Demands on your heart may be greater in winter, increasing the risk of heart attack and stroke. In cold weather, blood vessels will constrict so that blood to your brain and major organs is ensured, but it is harder work for your heart. Winter living takes a physical toll, walking through snow drifts, wearing heavy clothing. Add the exertion of snow clearing to the mix and you have the perfect storm for a heart attack. Sick with the flu? Sedentary lifestyle? Sudden exertion requiring endurance or effort at times of irregular activity or prolonged inactivity are reasons why this is the season for heart attacks.
Maintaining a healthy heart requires greater effort, as activity can be reduced during inclement weather and in this pandemic environment. However, engaging in regular exercise to keep your heart fit is required year-round. It is important to stay active even in winter, but use extra caution to care for your heart. You have an increased risk for heart attack when exerting yourself beyond normal daily activity, or under stress. That added weight over the holiday season of feasting also makes more work for your heart. The lack of consistent activity is one reason why heart attack risk increases in winter. Whether it is the work of shoveling snow or the exhilarating fun of hitting the slopes, if you haven’t maintained regular activity, you risk placing an unexpected load on your heart.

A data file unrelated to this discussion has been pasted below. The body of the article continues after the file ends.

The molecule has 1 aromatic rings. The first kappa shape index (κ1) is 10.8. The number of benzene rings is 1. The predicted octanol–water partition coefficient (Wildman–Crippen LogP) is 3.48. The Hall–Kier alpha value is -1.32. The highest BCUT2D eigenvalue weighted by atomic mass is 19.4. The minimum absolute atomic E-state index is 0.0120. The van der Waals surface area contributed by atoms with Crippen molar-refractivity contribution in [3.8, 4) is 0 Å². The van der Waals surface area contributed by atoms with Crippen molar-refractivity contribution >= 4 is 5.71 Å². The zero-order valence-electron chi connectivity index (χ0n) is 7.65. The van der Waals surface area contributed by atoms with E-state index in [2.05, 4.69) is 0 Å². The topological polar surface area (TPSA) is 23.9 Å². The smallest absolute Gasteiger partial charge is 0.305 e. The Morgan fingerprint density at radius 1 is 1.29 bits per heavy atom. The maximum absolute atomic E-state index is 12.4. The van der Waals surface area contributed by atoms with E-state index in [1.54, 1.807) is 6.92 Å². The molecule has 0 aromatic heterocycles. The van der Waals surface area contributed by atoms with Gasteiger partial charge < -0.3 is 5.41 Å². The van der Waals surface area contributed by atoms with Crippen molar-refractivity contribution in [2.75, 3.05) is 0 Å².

Take steps to prepare your heart by ramping up your activity slowly to start, warm up and stretch indoors. Stretch and move the muscles you will be using for your activity. An easy way to warm up is to go through the motions of the activity you will be performing outside. When outdoors, cover your head, wear layers of clothing to wick away perspiration, allow ease of movement, but not allow you to overheat. Use a scarf or covering over the nose and mouth to allow easy breathing of warmed air. Start early, don’t end up rushing, as everything in winter takes more time. Start your activity slowly, wake up the muscles you will be using. Take frequent breaks, before feeling tired, every 15 minutes, when exerting yourself outdoors. Avoid smoking and caffeine during your breaks which make your heart work harder. If you are sick or it’s very cold, stay indoors.
Your PharmaChoice pharmacist is available to discuss your health and wellness during the winter season. If you have chronic health conditions such as asthma, breathing or heart related problems, seek medical advice for preparation, monitoring and recovery from activities.